SACAD: John Heinrichs Scholarly and Creative Activity Days


Depression and anxiety disorders are a significant problem in adults and teenagers. These disorders continue to increase in prevalence year by year. One way to combat this is the use of emotional support animals (ESA’s), which have become increasingly popular. This study investigates the relationship between the use of emotional support animals and mental well-being of students with mental health disorders. This study is designed to illustrate the increase in sense of well-being in patients with mental health disorders who utilize ESA’s. This study applies both a qualitative and quantitative study design, the qualitative design of this study is phenomenological. This study utilizes meaningful questions in the form of a survey, as well as an Anxiety and Depression score sheet, sent out to 100 Fort Hays State University students with a mental disorder. This survey and score sheet are sent out in the first year, periodically throughout the study, and finally during the fifth year of the diagnosis. After the fifth year of diagnosis, the survey results are compared to the results reported by the patients during the previous years. The literature has demonstrated substantially beneficial results for those who are currently employing ESAs. Depression and anxiety ratings have significantly improved following the introduction and use of these animals. This study has profound implications for nursing and healthcare professions. The study proposes non-pharmacological approaches to enhancing mental health and delivering holistic care and may reduce mortality for people with mental health conditions while also improving communication between nurses and patients.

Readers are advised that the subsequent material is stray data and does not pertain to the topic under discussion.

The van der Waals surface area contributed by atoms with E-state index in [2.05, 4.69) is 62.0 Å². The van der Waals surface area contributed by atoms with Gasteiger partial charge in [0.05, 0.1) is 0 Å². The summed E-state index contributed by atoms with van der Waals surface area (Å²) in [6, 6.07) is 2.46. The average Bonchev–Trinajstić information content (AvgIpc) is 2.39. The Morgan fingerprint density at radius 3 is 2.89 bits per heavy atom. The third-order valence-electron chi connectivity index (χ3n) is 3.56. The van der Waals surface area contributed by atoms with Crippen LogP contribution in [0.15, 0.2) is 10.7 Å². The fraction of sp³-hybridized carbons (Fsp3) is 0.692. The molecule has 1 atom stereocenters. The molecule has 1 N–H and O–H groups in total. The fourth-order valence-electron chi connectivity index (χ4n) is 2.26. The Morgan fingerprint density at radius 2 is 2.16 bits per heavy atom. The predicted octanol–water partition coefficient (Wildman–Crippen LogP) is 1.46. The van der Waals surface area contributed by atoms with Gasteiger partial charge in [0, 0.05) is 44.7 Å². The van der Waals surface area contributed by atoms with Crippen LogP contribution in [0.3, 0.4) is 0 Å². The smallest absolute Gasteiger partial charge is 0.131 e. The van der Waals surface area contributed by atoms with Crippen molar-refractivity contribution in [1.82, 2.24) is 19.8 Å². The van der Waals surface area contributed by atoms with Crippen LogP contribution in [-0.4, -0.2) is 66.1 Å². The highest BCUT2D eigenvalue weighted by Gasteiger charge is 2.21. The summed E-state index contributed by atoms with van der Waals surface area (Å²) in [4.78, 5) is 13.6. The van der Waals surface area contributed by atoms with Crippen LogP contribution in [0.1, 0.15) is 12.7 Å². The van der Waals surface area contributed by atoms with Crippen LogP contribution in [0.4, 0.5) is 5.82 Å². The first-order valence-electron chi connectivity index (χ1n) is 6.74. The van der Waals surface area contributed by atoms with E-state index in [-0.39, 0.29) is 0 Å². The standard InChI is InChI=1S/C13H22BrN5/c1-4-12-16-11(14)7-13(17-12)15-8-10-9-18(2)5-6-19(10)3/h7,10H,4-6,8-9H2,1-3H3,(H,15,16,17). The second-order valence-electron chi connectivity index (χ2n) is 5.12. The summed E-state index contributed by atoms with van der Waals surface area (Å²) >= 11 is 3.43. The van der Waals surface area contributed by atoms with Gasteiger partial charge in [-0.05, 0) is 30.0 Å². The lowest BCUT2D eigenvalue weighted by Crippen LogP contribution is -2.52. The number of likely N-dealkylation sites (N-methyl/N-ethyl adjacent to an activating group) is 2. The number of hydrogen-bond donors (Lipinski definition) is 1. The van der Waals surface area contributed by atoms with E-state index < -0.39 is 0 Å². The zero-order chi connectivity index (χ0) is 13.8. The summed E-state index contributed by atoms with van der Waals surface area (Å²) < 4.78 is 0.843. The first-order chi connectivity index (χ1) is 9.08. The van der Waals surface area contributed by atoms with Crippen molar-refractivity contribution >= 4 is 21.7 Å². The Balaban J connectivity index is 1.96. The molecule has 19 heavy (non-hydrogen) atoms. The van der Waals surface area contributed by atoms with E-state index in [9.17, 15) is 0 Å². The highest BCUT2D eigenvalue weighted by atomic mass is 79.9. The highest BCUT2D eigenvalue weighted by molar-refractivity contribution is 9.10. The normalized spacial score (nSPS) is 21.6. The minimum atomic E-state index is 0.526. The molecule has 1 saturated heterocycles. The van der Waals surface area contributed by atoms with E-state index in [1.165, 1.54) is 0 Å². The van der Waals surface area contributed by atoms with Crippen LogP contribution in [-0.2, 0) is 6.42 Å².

Faculty Advisor

Christine Hober



Submission Type

online only poster




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